The scattershot plot elements do the book no favors. The supporting characters aren’t helpful either. Helen’s all brass, without any attributes to recommend her to the reader. Carol checks in on Tracy Burke, a cancer patient who used to work for Carol at Woman Magazine, but their current relationship is unexplored, and Tracy is prickly at best. The women of Banshee Squadron are better, but they fall into archetypes: the tough leader, the gung-ho fighter, the innocent … their gender is novel, though. I suppose that’s the point: they are soldiers first, or humans. A few more pages devoted to the characters would have been nice; the seven-page fight sequence at the beginning feels like an indulgence.

The art does not help Flight at all. It’s not often I say, “Thank God for the Emma Rios art” — in fact, before Flight I had said it never times — but I was overjoyed when she took over for #5 and 6. Not that I enjoy her wispy-thin line, spindly figures, and generally manga-influenced art — I don’t — but compared to Dexter Soy, she’s wonderful. Soy, who drew #1-4, gives the reader a muddled world filled with blocky, stiff characters. His line is so thick I wouldn't be surprised if he used a paint brush to ink himself. The muddy palette used by the colorist — not explicitly named but by implication Soy — does not make anything more attractive or recognizable. (Jordie Bellaw, the colorist for #5-6, lightens the colors slightly but still favors browns and dark colors.) Soy doesn’t do himself any favors with the Banshee Squadron; one is drawn firing an enormous machine gun that would knock Sgt. Fury on his keister, and another has blonde pigtails and wears her uniform to expose her midriff and cleavage.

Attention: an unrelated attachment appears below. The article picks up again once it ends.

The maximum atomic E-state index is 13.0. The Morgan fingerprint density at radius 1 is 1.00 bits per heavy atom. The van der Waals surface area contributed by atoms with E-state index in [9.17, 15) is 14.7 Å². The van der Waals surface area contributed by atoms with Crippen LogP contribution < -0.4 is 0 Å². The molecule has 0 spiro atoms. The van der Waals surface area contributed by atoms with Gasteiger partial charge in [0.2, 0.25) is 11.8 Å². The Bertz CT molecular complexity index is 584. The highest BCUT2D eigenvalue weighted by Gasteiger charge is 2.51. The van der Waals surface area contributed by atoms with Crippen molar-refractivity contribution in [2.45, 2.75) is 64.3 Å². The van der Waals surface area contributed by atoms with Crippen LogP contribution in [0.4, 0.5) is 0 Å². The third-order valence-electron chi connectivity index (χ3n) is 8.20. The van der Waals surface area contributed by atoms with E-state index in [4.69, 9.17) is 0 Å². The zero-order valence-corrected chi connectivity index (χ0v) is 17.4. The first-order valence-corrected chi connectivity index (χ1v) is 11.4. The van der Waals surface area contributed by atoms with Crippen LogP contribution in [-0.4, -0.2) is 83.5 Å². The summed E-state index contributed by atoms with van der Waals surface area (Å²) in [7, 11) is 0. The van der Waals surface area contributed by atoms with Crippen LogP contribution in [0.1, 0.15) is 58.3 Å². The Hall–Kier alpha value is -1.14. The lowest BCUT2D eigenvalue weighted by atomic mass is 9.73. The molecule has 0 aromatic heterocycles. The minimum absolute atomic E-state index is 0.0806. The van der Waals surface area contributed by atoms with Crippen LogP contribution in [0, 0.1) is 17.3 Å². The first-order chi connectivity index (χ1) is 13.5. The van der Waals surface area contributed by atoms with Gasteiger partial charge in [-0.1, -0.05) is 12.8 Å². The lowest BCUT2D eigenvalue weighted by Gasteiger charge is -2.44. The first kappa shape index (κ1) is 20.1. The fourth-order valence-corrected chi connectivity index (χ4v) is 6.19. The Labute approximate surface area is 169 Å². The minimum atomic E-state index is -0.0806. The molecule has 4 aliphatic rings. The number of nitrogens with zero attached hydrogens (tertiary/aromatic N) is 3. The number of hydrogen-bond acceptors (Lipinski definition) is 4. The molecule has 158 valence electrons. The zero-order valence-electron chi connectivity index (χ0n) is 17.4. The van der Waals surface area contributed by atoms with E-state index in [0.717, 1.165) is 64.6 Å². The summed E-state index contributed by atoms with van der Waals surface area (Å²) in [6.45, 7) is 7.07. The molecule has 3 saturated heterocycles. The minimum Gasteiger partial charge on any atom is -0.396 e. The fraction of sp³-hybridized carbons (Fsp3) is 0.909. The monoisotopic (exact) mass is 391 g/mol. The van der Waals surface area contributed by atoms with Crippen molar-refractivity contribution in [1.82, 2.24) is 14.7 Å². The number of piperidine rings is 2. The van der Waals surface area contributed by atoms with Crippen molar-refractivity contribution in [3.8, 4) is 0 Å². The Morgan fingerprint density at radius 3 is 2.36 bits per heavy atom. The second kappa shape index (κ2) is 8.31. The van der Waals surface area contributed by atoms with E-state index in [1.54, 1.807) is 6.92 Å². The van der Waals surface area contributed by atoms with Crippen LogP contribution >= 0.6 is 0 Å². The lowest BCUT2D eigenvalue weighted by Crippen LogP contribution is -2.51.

So: plot, characters, protagonist, and art are all lacking. None are awful — well, Soy’s art is. But the entire package is, as I said, underwhelming. Skip this Flight.

Rating: Avengers symbol  symbol (1.5 of 5)